In my regular battles against the unhealthy new normals of our modern-day, "Willy Wonkian" dietary dystopia, one of the common arguments I hear to oppose any sort of food regulation is that, unlike from tobacco smoke, no one ever got sick from second-hand junk food.
Second-hand junk food is everywhere. It's at the weekly office meeting that's held over an order of Chinese food. It's at school, where children are being taught—as a result of weekly pizza and ice-cream-sandwich days, bake sales and vending machines—that junk food is a normal, regular and accepted part of life.
[See Is Obesity Cultural?]
It's in the mindless eating that researchers like Brian Wansink have proven we all do when sitting down to meals with others who are more inclined to order junk and in so doing, powerfully influence our order (Have you ever ordered an appetizer or a more indulgent main simply because your friend did?).
It's in the bowl of lollipops at your bank, supermarket or child's hairdresser. It's even at public libraries. Lake Park Public Library in Florida last fall distributed coupons for "McDonald's Treats" to children who took out books or registered for a library card. In Iowa, the Cedar Rapids Public Library awarded members of its summer book club (for sixth- to 12th-graders) for reading three books with a swag bag that included coupons for a Burger King Whopper, a cookie at Milio's and something called cookie dough at Coffeesmiths.
It's also in children's homes. It's not for a lack of parents' love for their children—food security and knowledge is a far more complicated issue than most appreciate—but there are undoubtedly hundreds of millions of homes around the globe where children are literally fed second-hand junk food.
In these homes, actual home cooking—the transformation of raw, whole ingredients into meals—isn't just an exception, it's a literal never. The assembly and reheating of various boxes and jars, along with trips through drive-thrus and "fast casual" sit-downs constitute the entirety of those children's dietary building blocks. More importantly, those second-hand junk-food homes launch children into the world without the life skill of cooking—and with the belief that junk food isn't actually junk food, but rather just plain food.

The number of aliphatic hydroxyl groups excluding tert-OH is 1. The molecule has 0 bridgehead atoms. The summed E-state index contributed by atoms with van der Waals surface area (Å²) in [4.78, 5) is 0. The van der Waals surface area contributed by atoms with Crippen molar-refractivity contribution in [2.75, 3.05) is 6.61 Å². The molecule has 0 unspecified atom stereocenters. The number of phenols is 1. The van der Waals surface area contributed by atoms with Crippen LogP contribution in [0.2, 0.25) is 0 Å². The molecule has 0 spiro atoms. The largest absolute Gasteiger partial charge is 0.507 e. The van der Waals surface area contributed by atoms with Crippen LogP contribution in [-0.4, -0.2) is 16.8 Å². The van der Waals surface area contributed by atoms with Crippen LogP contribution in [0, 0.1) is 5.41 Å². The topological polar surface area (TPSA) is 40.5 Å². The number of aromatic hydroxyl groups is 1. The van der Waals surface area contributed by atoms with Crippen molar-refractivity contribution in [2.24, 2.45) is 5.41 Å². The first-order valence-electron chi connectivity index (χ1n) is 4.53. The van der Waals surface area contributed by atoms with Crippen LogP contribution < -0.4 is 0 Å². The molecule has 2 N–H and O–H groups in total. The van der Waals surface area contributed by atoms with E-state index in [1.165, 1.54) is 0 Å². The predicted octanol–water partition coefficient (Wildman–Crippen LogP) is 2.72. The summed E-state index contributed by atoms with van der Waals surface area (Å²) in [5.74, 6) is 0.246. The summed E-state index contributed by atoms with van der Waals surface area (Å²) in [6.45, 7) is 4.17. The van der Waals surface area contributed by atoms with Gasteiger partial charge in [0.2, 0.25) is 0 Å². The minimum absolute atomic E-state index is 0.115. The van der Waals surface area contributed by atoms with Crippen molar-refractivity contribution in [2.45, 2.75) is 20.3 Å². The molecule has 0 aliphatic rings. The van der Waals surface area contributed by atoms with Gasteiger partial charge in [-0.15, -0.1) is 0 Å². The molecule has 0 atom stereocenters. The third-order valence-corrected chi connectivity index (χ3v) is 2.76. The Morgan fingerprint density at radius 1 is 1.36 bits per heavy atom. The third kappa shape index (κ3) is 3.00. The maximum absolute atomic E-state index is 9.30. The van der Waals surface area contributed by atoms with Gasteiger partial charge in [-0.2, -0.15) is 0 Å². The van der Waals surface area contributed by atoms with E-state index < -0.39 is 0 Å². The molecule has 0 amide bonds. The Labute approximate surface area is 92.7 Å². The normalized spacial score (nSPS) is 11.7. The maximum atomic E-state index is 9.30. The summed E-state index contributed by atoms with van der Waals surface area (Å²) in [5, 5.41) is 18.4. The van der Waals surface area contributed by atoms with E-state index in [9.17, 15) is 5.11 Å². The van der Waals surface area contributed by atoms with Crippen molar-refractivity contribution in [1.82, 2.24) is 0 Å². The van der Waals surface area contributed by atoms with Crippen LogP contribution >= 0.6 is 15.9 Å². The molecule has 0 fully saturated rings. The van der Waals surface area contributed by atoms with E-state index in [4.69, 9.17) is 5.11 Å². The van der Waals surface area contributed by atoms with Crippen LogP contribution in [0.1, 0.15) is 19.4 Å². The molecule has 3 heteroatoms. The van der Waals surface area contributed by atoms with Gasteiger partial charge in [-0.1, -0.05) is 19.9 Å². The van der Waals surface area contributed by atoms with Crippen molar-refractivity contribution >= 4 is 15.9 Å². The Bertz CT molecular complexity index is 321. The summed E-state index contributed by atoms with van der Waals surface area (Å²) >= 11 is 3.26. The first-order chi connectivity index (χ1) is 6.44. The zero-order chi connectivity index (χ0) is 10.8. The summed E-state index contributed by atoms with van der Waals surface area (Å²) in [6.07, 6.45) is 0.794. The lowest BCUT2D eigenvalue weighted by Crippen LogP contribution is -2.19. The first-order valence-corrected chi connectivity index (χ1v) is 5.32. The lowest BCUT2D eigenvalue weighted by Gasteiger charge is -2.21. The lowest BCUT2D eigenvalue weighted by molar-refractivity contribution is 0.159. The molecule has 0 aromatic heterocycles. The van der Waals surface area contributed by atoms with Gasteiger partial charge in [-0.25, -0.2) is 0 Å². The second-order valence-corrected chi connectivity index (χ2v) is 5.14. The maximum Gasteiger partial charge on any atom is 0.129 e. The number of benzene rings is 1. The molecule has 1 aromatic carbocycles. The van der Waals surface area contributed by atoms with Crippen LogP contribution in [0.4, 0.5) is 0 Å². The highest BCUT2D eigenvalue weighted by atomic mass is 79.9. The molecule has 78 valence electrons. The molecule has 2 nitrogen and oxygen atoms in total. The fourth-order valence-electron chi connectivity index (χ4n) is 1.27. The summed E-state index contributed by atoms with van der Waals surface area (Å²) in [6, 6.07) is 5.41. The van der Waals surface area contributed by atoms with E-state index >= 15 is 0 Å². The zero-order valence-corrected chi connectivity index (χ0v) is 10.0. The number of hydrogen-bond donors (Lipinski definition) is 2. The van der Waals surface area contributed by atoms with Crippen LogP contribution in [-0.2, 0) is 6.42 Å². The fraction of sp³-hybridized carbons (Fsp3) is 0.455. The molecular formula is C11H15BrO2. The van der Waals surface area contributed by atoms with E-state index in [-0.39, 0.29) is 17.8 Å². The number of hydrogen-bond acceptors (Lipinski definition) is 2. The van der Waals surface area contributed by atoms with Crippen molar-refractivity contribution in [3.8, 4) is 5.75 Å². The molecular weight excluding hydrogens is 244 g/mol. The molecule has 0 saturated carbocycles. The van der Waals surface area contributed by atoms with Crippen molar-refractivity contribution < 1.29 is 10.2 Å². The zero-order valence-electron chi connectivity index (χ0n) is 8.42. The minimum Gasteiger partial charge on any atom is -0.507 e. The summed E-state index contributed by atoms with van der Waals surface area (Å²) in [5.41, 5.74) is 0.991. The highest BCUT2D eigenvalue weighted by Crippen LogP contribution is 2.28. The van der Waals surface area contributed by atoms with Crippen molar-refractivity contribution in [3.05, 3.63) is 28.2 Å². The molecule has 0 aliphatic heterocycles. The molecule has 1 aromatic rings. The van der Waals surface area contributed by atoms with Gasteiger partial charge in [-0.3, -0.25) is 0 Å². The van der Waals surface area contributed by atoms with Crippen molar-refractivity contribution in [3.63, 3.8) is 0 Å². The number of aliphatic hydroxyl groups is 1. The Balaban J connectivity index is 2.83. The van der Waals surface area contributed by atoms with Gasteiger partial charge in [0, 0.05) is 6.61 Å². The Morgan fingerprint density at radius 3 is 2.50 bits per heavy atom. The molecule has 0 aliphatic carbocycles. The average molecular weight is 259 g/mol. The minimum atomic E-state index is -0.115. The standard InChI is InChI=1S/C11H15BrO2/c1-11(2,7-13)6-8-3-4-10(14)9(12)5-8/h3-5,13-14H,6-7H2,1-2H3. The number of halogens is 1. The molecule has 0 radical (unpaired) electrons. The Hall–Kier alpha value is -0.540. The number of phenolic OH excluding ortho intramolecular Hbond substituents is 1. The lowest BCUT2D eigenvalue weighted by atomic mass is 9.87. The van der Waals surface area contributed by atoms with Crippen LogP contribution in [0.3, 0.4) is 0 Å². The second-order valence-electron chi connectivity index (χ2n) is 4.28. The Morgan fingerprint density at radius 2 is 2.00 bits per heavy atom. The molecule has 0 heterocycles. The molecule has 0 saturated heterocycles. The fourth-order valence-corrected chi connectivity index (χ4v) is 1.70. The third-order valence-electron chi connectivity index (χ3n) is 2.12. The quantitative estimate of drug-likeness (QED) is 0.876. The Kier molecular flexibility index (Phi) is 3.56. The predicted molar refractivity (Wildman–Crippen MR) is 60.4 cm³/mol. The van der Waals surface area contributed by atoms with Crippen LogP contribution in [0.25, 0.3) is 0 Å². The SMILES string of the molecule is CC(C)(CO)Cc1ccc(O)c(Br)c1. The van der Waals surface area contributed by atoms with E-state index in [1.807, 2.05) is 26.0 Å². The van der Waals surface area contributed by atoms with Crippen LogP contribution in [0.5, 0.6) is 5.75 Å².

[See Slow Down and Start Cooking.]
Second-hand junk food is real. That's not to say I support bans on junk food or think that life shouldn't include non-nutritious but delicious treats. However, it truly isn't as simple as "just saying no"; the truism that ultimately we are in charge of what we put in our mouths, from a practical standpoint, fails to appreciate the world in which we as a species now find ourselves.
Changing our new normal isn't going to be easy, and it's certainly not likely to occur exclusively by means of more "education" or the promotion of "willpower". Whether it's novel ideas like banning large cups, front-of-package labeling reforms, the return of home economics to our schools, menu-board calorie postings or banning advertising targeting children and food industry sponsorships as a whole, we need to change the world around us.
What we're seeing now isn't a reflection of weakness, it's just the normal response of living in our world's new normal, and if we want to stop seeing children under the age of 10 develop hardening of the arteries and what was once only known as adult-onset diabetes, we're going to need to change the world.
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Yoni Freedhoff, MD, is an assistant professor of family medicine at the University of Ottawa, where he's the founder and medical director of the Bariatric Medical Institute—dedicated to non-surgical weight management since 2004. Dr. Freedhoff sounds off daily on his award-winning blog, Weighty Matters, and you can follow him on Twitter @YoniFreedhoff. Dr. Freedhoff's latest book Why Diets Fail and How to Make Yours Work will be published by Random House's Crown/Harmony in 2014.